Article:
Deaths of the Apostles

It’s Holy Week for Christians, the week we remember the last days, Passion, Death, and (ultimately) the Resurrection of Jesus of Nazareth. The vast majority of all Christian knowledge about the death and resurrection of Jesus comes from the four canonical gospel accounts, each of which records in some detail the events leading up to Jesus’Continue reading “Deaths of the Apostles”

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Book Review: The Ancient Path (Talbot)

When you want to understanding something, you look for information. When you want to make sense of a story, you ask people to explain things from the beginning. When you want to comprehend a complex event, you consult eyewitnesses and experts. In an age of self-help, independence, internet “research”, and self-sufficiency, however, fewer people takeContinue reading “Book Review: The Ancient Path (Talbot)”

Recommended Readings: March 21-27

If you read one article this week, engage Can Christian’s Practice Yoga? by Laura Norris. For those of you with more time to read this fine spring weekend, consider reading the following suggestions. As always, if there is something else I should have read this week, let me know in the comments.

Why “This” New Testament?

I am often asked some variation of “Where did we get the New Testament?” or “Why are these specific books included in the New Testament?” In conjunction with yesterday’s post on the Origins of the New Testament, today’s post seeks to address why the New Testament includes the writings which it contains. Most of usContinue reading “Why “This” New Testament?”

Origins of the New Testament

The two most common questions that I am asked are some variation of “Where did we get the New Testament?” or “Why are these specific books included in the New Testament?”1 Obviously complete answers to these questions are long, nuanced, and complex (i.e., scholarly discussions of dissertation length answer). But there are also relatively straight-forwardContinue reading “Origins of the New Testament”

A Brief Introduction to Ephrem the Syrian

“The greatest poet of the patristic age and, perhaps, the only theologian-poet to rank beside Dante.” — Robert Murray Over the next several weeks, Pursuing Veritas will be running a series on reflections on the theology and hymns of St. Ephrem of Nisibis (often called Ephrem the Syrian). Before launching into these discussions of Ephrem’sContinue reading “A Brief Introduction to Ephrem the Syrian”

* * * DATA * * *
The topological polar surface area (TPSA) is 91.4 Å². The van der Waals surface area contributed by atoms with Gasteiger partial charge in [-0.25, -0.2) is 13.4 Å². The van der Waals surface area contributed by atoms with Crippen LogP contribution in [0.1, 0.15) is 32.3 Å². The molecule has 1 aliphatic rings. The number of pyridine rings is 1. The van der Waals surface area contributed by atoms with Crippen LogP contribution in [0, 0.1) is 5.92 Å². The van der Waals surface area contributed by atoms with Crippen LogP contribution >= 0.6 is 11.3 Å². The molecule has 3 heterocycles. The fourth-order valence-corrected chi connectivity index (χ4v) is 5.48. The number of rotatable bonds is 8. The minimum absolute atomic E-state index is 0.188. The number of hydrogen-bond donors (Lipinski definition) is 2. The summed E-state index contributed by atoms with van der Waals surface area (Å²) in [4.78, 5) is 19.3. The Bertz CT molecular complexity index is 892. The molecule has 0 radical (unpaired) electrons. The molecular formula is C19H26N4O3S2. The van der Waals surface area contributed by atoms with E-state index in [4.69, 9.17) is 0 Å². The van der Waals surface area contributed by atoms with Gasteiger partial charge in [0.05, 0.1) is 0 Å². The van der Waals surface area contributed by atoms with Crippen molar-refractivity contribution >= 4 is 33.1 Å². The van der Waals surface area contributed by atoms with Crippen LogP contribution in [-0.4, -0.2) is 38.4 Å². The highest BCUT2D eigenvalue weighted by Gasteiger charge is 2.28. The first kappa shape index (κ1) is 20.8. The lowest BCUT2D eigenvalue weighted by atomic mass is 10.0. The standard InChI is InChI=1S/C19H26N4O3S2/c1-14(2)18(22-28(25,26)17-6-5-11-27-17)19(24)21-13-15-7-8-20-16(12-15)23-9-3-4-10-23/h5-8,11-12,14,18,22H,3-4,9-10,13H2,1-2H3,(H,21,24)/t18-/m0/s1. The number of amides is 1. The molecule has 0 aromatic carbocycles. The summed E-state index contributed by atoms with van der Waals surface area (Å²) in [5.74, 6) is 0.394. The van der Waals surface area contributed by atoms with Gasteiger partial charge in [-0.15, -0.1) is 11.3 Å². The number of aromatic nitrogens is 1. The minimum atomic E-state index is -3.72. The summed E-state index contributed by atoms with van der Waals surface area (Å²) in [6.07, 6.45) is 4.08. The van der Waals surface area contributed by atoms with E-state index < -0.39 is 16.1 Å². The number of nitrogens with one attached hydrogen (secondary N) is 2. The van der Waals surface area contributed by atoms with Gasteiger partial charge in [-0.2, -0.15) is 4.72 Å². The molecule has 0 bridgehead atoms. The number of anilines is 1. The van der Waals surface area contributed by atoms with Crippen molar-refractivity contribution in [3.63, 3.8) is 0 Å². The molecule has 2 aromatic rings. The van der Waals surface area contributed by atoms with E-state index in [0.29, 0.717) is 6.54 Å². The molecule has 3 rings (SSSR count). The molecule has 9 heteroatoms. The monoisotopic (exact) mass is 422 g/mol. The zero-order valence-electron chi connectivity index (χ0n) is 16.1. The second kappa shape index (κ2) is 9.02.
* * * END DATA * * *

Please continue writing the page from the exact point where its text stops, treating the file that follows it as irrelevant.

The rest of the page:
Numbering the Psalms?

The Psalms have long been the hymnal of Christian worship. Jesus and his disciples sang the psalms of the Hebrew Bible and the practice continued with Paul and other early followers of Christ. In fact, insofar as we can tell, Christians of the first two centuries used the Psalm more than any other book ofContinue reading “Numbering the Psalms?”

Book Review: God’s Problem (Ehrman)

In the book God’s Problem: How the Bible Fails to Answer Our Most Important Questions—Why We Suffer (New York: Harper One, 2008), Bart D. Ehrman examines the various explanations for suffering presented in the text of the Christian Bible. Ehrman, a New Testament textual critic and James A. Gray Distinguished Professor of Religious Studies atContinue reading “Book Review: God’s Problem (Ehrman)”

Recommended Reading: March 14-20

If you engage one article this weekend, make it Ubi Amor, Ibi Oculus by James D. Conley. If you have more time to read, check out the selection of articles below. Also: Happy official beginning of Spring! Did I miss reading something this week? Let me know in the comments section below.

C. S. Lewis on Myth (Part IV)

This post is the final in our series examining C. S. Lewis’s view of “myth.” Lewis gives perhaps his clearest exposition on myth in his essay entitled “Myth Became Fact“. Lewis begins this essay with the idea that he is going to refute his friend Corineus and his assertion that no one who calls themselves aContinue reading “C. S. Lewis on Myth (Part IV)”